Hennas Happy Hounds, Dog Grooming Salon, Thornton, Cleavleys

Salon 01253 824585
Mobile 07541 226620

73 Victoria Road East
Thornton-Cleveleys
FY5 5BU

City & Guilds Qulified Dog Groomer

SO YOUR DOG HAS FLEAS – Now what?

Fleas on dogsFirst of all, let’s expel the myth – fleas are NOT associated with a dirty environment. Any pet can pick up fleas just from it’s daily routine, walks in the park, the countryside, playing with other dogs, etc.

Fleas thrive in a warm, moist environment (better known to you and me as the British summer!). They can live outdoors during the summer months, in grass, shrubs, gardens, undergrowth and all those interesting places that your dog loves to visit.

 

dog flea

The flea we commonly see in the UK, which infests our domestic animals, is called the Cat Flea (ctenophalides felis). It lives and feeds on any warm blooded mammal, including our dogs, cats, domestic pets and even us!

The Lifecycle of the Flea

Lifecycle of the fleaTo understand how we eliminate a flea infestation we need to know how they live. Fleas pass through a lifecycle of four defined stages. They are asexual, meaning that there is neither male nor female of the species. To reproduce, a flea only needs to ingest blood and it will begin to lay eggs. So one single flea is sufficient to start a whole infestation (each adult flea lays an average of 600 eggs in it’s 20 day lifetime).

The egg hatches into a microscopic sized larvae, a tiny maggot-like creature that feeds on almost anything in it’s environment. Each larvae spins a cocoon (rather like a caterpillar does), inside which the adult flea will develop ready to jump back onto a passing warm blooded mammal. WE (you and I) are warm blooded mammals and fleas are as happy to feed on our blood as they are from our dogs and cats – and none of us wants flea bites.

Dealing With A Flea Infestation

Of course, we need to treat the animal which has fleas, and any other animals in the household. But that’s not the whole story, we need to eradicate the flea eggs, larvae and pupae, all of which will be in the animal’s environment. Treating a flea infestation is a two-pronged attack:

  • TREAT THE DOG The animal(s) need to be treated to kill of the adult fleas, which also stops the production of eggs.
  • TREAT THE ENVIRONMENT The environment needs to be treated to prevent the various life-cycle stages from developing through to adults, which will return to bite us.

TREAT THE DOG

The first stage of prevention is to treat the animal itself with a preventative medication. There are a number of flea treatments on the market (eg. Frontline, Stronghold, Advocate, etc.) which will give the dog protection from fleas living on it’s body. These are known as ‘topical medication’, administered externally from a pipette onto the dog’s body, normally between the shoulder blades to prevent the dog being able to lick the medication after it is applied.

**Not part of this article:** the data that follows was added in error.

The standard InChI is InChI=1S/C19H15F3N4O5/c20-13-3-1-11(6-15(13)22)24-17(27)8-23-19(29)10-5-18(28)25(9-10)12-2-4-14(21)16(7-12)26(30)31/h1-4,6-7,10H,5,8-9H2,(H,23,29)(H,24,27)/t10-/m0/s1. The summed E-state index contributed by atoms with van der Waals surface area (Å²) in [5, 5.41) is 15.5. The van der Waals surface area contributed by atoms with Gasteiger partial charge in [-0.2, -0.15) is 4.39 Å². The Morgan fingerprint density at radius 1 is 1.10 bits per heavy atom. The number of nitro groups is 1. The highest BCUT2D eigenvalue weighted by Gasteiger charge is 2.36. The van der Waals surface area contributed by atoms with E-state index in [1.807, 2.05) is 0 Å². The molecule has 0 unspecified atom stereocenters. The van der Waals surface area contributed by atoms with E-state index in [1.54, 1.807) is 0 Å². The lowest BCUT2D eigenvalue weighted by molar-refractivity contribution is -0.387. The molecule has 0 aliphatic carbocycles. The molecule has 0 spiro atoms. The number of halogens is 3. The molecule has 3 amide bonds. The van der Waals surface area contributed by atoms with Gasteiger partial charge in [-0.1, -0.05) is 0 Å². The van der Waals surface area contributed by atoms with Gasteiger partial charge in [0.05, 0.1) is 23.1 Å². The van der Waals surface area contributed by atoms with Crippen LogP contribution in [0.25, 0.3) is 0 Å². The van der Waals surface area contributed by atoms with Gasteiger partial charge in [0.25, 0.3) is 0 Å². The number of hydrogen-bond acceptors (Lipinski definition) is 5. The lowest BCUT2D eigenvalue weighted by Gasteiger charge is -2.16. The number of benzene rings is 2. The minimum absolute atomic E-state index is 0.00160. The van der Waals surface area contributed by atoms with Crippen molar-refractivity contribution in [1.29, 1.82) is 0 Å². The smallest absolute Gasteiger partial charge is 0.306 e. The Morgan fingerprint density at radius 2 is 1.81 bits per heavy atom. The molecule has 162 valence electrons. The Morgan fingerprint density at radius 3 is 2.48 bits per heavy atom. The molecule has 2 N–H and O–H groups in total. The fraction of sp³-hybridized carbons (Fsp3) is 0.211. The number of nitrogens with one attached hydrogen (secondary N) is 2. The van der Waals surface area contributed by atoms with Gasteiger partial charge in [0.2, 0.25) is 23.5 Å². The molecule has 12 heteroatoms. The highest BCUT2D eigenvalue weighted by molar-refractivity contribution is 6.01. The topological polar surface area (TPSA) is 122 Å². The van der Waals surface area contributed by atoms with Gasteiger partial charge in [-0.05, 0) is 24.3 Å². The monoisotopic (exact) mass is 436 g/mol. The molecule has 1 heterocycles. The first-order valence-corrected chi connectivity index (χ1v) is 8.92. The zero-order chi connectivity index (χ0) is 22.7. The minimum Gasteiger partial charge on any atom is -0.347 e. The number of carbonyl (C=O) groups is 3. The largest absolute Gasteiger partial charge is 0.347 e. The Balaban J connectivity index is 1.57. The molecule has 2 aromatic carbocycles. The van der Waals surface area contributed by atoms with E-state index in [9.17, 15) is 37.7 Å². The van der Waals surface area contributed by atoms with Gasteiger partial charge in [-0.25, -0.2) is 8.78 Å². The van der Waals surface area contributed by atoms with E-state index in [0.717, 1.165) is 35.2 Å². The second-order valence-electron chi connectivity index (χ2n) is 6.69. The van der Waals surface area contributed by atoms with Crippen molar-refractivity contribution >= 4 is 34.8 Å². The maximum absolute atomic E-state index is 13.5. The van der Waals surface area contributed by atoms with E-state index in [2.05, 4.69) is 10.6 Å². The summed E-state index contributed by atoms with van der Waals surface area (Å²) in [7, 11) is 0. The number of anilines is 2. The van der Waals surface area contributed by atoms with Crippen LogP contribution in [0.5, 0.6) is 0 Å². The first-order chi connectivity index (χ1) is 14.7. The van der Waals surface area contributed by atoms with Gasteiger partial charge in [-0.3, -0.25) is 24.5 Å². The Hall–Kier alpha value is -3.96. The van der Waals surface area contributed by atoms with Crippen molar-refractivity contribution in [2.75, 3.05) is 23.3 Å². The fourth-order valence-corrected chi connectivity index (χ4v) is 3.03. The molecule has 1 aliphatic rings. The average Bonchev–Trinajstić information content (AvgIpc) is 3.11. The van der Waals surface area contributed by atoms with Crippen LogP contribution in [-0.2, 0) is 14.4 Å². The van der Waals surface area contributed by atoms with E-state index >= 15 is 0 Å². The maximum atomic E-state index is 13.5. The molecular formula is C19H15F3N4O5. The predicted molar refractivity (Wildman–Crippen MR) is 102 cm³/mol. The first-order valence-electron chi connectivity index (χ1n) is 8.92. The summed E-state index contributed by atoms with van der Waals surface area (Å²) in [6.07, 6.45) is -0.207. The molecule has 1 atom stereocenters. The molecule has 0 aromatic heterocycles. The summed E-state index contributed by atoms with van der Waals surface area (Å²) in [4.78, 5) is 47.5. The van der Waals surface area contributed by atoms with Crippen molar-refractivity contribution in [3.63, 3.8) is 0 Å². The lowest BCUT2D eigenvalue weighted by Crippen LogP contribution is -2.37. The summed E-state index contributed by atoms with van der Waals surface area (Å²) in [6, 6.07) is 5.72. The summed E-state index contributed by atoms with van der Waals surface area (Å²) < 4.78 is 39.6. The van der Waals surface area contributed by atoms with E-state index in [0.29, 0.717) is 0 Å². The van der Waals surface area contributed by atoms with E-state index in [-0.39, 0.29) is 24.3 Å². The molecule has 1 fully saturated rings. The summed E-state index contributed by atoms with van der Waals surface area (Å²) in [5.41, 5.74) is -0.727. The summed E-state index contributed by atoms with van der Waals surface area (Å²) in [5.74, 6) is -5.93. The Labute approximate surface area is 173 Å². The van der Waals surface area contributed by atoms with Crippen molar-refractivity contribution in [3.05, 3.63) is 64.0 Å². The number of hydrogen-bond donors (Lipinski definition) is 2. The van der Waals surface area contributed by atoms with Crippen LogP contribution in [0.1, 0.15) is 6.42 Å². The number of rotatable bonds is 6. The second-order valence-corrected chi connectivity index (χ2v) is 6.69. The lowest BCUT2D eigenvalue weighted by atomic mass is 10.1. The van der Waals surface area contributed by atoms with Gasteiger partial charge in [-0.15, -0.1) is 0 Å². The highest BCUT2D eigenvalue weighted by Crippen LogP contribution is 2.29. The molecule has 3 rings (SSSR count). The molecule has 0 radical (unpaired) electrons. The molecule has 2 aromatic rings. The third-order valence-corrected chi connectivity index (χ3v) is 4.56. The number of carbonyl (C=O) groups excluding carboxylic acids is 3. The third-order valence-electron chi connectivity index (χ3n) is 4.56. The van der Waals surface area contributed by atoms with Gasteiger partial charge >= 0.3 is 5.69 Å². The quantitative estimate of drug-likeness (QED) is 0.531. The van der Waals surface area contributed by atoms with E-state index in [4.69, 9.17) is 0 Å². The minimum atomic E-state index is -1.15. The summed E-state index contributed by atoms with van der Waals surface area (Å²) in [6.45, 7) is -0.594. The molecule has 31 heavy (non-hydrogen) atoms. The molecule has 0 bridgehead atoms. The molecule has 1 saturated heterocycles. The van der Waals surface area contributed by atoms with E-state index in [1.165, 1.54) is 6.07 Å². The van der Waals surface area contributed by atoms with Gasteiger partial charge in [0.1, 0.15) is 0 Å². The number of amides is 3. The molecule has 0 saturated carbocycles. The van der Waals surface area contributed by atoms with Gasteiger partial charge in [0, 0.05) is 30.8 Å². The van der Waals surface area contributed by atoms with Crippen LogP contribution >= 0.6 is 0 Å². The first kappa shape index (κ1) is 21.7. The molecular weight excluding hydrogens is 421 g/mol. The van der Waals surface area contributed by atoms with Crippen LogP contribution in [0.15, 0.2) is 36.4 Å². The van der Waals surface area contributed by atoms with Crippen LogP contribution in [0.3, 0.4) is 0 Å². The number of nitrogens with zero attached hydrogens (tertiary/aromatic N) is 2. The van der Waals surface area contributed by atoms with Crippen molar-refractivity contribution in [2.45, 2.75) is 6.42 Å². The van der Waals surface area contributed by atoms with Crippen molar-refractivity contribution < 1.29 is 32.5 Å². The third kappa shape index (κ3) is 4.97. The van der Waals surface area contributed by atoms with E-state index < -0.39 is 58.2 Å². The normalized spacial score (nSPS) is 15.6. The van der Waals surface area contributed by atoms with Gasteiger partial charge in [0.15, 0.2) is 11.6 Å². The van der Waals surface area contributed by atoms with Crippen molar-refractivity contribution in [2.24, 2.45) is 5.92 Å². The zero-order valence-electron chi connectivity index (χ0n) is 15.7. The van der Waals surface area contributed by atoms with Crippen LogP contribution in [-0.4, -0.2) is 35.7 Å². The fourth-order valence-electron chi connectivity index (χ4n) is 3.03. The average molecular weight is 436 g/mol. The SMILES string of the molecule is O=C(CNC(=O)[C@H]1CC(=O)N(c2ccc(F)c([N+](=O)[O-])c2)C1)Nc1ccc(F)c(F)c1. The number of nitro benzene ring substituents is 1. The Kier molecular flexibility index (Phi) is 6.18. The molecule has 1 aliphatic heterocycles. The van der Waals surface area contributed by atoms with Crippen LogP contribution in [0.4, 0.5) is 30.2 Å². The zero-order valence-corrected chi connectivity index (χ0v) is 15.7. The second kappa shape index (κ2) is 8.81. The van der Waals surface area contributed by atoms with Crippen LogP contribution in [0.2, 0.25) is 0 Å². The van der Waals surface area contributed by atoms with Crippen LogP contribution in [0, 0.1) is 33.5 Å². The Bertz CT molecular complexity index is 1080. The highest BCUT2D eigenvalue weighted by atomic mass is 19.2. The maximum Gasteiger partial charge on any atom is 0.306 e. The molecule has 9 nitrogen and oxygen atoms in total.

Topical medication flea treatments

Not all treatments are the same, some are more effective than others. In general terms, a veterinary prescribed treatment will be more effective than an over the counter treatment and will often cover a much wider range of both external and internal parasites. Read the instructions carefully before use, so that you know the correct way to apply the treatment and how often it should be repeated to give your dog continuous cover from any further infestation. Different size dogs will require different doses of treatment and if you have cats in the household ensure that you use a treatment specifically issued for cats, as some of the chemicals dogs can tolerate can be seriously harmful to cats.

TREAT THE DOG’S ENVIRONMENT

Indoor flea control involves removing all of the life-cycle stages of the fleas, killing any remaining adults and preventing the immature forms from developing.

Indorex environmental insecticide flea treatment spray

Start by vacuuming thoroughly, especially below drapes, under furniture, edges and where your pet sleeps. It is estimated that that vacuuming can remove up to 50% of flea eggs. Each time, seal your vacuum bag into a plastic bag and discard it immediately.

Wash your pet’s bedding on as hot a wash as possible and treat the bed and surrounding area with a household insecticide, such as Indorex.

Use an insecticide to treat all of the other areas where the dog frequents, to kill any remaining eggs, larvae, pupae and adults. Our product of choice (which we use in our own salon) is Indorex, which has proved to be a very effective environmental insecticide against most parasites. Indorex can be quite expensive when purchased from a vet, but can be obtained from most good pet stores or via the internet (Google ‘Indorex’).

Don’t forget to clean and treat inside your car, if the dog travels in the car, then there will be at least flea eggs in the car, if not further developed stages and even adult fleas. Any other places that your pet frequents should also be treated to fully eradicate the infestation. This second stage of prevention is the one which is often overlooked by owners and results in a further flea infestation problem just a few weeks later.  One of the advantages of Indorex is that it has a residual prevention for up to 12 months after each treatment.

 

 

 

 

 

information about dogs and dog care